WFB closed a class act by dying at his desk, in his study, writing something. It was a “die with your boots on” moment if ever there was one. He was for decades the chief Apostle and Prophet of American conservatism and its most eloquent and effective spokesman. Born to wealth, he worked as hard as any scribbler in “the pulps”,trying to make ends meet on a nickel a line. He was bright, smart, a good writer, a superb debater and genuinely funny.
There are a number of obits gathered on Arts and Letters Daily. I think the best ones are from the London Times and The London Telegraph.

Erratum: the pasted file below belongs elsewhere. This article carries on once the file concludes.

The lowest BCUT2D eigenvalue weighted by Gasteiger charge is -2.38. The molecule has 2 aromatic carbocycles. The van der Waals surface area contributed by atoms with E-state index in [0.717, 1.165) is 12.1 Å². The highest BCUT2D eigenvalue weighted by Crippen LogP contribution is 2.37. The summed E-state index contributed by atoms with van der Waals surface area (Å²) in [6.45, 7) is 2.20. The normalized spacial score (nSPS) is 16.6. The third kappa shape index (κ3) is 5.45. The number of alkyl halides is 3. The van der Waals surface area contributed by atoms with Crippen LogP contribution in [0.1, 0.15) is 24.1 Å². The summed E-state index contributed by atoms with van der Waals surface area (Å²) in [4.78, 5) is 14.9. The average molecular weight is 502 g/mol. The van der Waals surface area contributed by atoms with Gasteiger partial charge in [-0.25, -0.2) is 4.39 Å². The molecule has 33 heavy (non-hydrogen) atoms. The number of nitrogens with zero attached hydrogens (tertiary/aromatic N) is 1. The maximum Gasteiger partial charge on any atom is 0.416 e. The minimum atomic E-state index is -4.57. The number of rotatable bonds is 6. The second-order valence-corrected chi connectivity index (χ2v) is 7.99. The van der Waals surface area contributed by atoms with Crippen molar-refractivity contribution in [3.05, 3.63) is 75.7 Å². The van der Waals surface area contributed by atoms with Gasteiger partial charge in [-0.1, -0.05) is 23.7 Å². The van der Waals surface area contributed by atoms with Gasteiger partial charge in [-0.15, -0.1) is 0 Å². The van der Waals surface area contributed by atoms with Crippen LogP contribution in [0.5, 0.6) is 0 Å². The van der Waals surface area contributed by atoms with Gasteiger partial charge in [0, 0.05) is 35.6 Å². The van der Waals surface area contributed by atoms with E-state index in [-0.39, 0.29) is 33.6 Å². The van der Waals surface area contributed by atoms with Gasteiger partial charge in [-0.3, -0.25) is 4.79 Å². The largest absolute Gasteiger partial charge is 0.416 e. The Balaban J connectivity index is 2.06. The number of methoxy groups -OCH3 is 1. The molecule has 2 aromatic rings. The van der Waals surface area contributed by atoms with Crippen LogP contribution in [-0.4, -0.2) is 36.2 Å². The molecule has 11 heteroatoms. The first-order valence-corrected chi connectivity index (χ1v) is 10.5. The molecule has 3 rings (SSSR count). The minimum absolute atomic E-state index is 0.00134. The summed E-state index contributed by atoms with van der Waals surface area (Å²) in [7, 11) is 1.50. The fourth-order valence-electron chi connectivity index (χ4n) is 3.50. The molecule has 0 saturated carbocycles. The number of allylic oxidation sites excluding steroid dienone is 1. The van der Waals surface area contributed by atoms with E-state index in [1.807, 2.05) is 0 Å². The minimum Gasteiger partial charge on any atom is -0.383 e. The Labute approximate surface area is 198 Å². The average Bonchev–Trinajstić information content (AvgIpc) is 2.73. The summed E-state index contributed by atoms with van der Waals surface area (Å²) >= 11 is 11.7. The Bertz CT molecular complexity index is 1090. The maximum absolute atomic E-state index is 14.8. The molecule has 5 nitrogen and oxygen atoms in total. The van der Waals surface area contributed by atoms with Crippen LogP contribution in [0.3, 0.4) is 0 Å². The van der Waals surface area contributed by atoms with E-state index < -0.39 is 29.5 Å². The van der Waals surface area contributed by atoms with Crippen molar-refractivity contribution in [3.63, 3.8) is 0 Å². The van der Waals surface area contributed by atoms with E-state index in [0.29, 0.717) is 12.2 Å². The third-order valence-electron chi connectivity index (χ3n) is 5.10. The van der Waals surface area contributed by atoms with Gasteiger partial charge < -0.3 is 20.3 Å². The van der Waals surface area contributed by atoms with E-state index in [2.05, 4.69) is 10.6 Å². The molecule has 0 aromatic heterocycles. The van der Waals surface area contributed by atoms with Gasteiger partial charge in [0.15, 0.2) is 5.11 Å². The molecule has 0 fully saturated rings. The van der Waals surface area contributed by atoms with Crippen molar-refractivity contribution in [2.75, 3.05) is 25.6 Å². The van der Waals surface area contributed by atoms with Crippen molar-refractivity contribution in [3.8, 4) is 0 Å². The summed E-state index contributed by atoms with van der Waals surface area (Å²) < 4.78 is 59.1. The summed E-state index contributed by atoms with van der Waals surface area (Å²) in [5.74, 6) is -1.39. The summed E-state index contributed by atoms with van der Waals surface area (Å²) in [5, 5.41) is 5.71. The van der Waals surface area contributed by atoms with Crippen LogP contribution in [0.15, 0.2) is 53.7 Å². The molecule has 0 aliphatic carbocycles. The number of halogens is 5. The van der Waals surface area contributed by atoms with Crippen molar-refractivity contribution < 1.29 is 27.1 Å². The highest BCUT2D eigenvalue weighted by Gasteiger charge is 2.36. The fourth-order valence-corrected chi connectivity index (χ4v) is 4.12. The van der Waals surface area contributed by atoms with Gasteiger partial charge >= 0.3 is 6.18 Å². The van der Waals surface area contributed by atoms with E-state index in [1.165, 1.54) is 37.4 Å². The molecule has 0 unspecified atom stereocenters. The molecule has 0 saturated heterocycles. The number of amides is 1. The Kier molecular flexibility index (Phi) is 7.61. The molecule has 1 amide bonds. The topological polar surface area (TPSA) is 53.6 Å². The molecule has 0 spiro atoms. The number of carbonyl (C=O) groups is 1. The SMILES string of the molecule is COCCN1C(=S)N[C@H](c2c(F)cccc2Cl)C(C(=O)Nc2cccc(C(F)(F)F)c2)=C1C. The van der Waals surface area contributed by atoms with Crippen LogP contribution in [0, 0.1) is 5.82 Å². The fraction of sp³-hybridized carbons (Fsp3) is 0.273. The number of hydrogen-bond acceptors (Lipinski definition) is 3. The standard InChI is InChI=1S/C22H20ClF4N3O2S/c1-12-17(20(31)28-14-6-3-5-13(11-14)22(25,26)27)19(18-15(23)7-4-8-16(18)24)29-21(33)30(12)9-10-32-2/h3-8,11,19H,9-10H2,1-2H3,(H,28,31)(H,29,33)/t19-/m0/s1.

The New York Times reports that tomorrow, Thursday, the Encyclopedia of Life will be made available with an initial inventory of some 30,000 species. It will take about another ten years to get the remaining 1.5 million plus into the can, and there has to be some attention given to the discovery of new critters. According to some estimates, there are many more undiscovered species than those known about. The project has some significant backers who have made $50M available for development costs in the first five years. A great deal of the money is going to the creation of special tools that will help EoL authors create pages to describe individual species much faster than was the case in previous efforts of this kind. The descriptions for each critter will include graphics, color, audio files (eg. birdsong) and other data apart from taxonomic descriptions alone. For a long tme biologists have been trying to elucidate what has come to be called the Tree of Life, but now that rather mirage-like goal may actually be within reach. E.O. Wilson was the guiding spirit, and now serves as honorary chairman. The current project director is James Edwards. Everyone in biology is pretty excited at the dizzying prospect, but some wonder where all the needed content will come from. Taxonomists are an endangered species themselves. One byproduct of EoL may be to encourage younger scientists to consider systematics as a career choice. No money in it, but that might change too, at least a little.